Then we're out on the range with those damned old buffalo. Now, Bob had several ways of doing this one. The stangest of which was the pounding, punkish full-band electric version from the 1989 tour, and the rest were either acoustic duo or acoustic w/ full band. The duo versions, like this one, were hit-or miss. The one I've heard from 1988 was unspeakbly dreadful, in part because Bob was falling down drunk at the show. This one is pleasing, but I'd never rank it up there as one of Bob's greatest musical triumphs. And then we flip to the other side of the world (Perth, Australia) for one of the two versions of Female Rambling Sailor. The sound is acceptable, though it could be better. The performance is a stunner, though, even though Bob stumbles near the end and leaves out half of a verse (the bit about willows waving around her grave and her soul being in glory). And the story, about a woman who dresses up as a man and joins the Navy (like Handsome Cabin Boy, Canadee-I-O, and Jack-A-Roe) is not one you'll soon forget.

Next we get what is certainly the strangest song on the album. It's Man Of Constant Sorrow (yeah, like on the debut album, but with the original lyrics) presented at a 90MPH tempo and with some very high, nasal singing. I honestly had no idea what the hell it was the first time I listened to it, and I had to look at the CD case to find out. Even then, I thought it was a typo. If you thought It Ain't Me Babe at the Isle of Wight was just too strange, you ain't heard nothin' yet. Tight edits maul both ends of the song. Oh, but now it's time for Eileen Aroon. This is, IMO, one of the most beautiful songs Bob has ever sung. Hearing him sing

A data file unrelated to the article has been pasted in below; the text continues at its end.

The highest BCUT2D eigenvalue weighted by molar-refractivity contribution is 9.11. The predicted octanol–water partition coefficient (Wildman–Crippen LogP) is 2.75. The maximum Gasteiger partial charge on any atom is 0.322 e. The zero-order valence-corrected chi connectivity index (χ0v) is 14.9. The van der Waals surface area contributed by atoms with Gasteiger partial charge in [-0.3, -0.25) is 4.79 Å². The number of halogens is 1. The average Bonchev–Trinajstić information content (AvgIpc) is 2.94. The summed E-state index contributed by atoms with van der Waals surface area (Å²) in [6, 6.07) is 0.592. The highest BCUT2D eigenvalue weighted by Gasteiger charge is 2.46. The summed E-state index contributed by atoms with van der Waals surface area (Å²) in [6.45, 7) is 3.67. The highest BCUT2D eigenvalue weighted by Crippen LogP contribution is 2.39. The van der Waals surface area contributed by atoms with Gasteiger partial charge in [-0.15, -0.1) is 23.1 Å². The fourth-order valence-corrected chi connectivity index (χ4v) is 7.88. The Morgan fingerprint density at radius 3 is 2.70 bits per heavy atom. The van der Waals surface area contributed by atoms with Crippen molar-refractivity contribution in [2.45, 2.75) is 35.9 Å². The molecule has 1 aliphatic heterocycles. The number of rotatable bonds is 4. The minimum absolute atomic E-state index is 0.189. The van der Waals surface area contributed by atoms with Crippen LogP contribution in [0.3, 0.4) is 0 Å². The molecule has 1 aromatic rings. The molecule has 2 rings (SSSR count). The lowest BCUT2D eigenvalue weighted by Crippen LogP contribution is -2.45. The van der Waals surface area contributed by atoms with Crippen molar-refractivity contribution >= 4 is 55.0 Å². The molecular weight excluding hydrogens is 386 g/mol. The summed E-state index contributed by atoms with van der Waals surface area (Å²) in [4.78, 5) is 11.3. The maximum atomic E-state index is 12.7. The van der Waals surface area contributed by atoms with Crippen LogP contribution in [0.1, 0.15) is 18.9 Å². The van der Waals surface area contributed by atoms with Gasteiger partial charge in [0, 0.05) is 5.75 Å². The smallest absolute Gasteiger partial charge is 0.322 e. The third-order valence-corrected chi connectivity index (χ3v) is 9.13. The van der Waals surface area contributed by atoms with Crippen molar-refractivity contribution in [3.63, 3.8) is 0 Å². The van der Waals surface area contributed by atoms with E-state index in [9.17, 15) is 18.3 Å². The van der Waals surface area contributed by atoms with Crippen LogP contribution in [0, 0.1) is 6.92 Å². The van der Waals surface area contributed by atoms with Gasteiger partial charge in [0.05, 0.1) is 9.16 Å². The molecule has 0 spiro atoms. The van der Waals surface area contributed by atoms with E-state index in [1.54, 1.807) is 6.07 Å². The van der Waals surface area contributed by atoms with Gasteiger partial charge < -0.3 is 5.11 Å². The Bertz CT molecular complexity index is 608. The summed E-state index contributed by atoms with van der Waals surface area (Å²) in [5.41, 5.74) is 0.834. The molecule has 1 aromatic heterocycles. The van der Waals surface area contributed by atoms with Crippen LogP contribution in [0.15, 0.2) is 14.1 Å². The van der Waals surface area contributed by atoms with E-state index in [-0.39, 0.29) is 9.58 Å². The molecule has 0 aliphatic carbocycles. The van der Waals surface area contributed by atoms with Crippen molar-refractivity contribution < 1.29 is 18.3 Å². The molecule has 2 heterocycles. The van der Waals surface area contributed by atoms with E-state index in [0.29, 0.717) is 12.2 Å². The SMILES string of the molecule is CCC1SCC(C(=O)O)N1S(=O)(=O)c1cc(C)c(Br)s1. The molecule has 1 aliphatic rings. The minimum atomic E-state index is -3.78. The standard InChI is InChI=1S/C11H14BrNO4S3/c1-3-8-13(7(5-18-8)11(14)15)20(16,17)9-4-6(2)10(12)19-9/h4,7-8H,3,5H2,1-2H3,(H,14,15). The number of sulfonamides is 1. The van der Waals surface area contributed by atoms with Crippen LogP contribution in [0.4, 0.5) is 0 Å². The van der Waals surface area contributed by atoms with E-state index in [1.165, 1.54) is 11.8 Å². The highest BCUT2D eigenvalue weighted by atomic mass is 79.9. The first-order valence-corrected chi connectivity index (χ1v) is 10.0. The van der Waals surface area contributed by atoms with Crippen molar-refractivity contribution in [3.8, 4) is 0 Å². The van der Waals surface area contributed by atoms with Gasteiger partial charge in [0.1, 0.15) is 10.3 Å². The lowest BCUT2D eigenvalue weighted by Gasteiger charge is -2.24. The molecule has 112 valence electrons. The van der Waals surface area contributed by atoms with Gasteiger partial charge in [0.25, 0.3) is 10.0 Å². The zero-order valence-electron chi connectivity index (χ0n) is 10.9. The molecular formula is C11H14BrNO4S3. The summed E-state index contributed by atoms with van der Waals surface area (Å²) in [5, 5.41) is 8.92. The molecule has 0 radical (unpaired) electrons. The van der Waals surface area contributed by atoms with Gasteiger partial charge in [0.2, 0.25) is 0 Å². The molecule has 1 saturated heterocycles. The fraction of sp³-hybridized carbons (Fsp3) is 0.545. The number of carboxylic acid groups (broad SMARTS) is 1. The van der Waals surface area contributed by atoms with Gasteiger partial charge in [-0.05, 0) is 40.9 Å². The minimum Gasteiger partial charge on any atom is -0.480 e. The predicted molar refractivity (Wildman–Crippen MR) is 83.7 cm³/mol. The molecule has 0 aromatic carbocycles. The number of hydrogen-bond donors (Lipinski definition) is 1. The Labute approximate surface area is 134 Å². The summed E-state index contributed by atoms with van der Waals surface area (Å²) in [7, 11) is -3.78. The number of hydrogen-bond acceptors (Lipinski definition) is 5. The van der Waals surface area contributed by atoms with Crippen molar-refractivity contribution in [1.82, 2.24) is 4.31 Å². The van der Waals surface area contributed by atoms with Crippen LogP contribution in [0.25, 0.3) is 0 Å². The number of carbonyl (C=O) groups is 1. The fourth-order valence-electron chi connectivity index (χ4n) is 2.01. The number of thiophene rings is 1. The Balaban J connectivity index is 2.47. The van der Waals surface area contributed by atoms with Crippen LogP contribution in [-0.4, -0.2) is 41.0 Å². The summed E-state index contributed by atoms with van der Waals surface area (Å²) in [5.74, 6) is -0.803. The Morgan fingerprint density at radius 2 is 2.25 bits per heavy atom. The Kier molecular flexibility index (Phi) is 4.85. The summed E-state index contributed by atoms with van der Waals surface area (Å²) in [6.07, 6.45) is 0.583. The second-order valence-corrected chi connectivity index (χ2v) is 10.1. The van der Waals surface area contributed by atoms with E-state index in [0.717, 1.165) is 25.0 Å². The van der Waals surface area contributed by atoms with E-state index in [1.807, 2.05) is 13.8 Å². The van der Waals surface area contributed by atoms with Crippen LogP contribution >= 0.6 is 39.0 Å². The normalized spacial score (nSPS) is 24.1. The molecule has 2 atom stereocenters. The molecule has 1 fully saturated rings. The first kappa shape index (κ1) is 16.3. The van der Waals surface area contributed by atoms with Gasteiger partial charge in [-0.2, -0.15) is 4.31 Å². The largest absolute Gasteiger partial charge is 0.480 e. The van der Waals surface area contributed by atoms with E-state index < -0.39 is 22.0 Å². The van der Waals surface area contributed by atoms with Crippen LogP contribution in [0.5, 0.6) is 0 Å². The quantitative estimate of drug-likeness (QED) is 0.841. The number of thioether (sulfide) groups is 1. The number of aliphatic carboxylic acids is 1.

"Castles are lost in war
Cheiftans are scattered far
Truth is a fixed star
Eileen Aroon"
in that parched, lonesome '88 voice is about as moving an experience as one is likely to get from a CD. We then get a wretched Wild Mountain Thyme, in lackluster quality, with half the first line cut off by another rough edit. Next comes a muddy-sounding Wagoner's Lad from fall '88. The performance is nice enough (it's the same one as on Critics Choice Vol 8, FWIW), but coming as it does after such a parade of riches, it's disappointing. We end up down in Lousisiana, with hospitable creole girls, lovers away at sea, and hungry alligators who'd like to eat Bob ("If it weren't for the alligators/ I'd sleep out in the wood"). This is an awfully good performance, but you should also check out the one from Wantaugh 6/30/88, which is available on a very good soundboard recording (on "Blown Out On The Trail", among others) for a version with a slightly different mood about it.

All in all, a very enjoyable disc. Despite the typical Wanted Man editing disasters and occasionally lackluster sound quality, this is one you'll find yourself spinning a lot. Someone should do a 2CD set of this stuff, since there are plenty more choice traditional acoustic rarities out there to be enjoyed."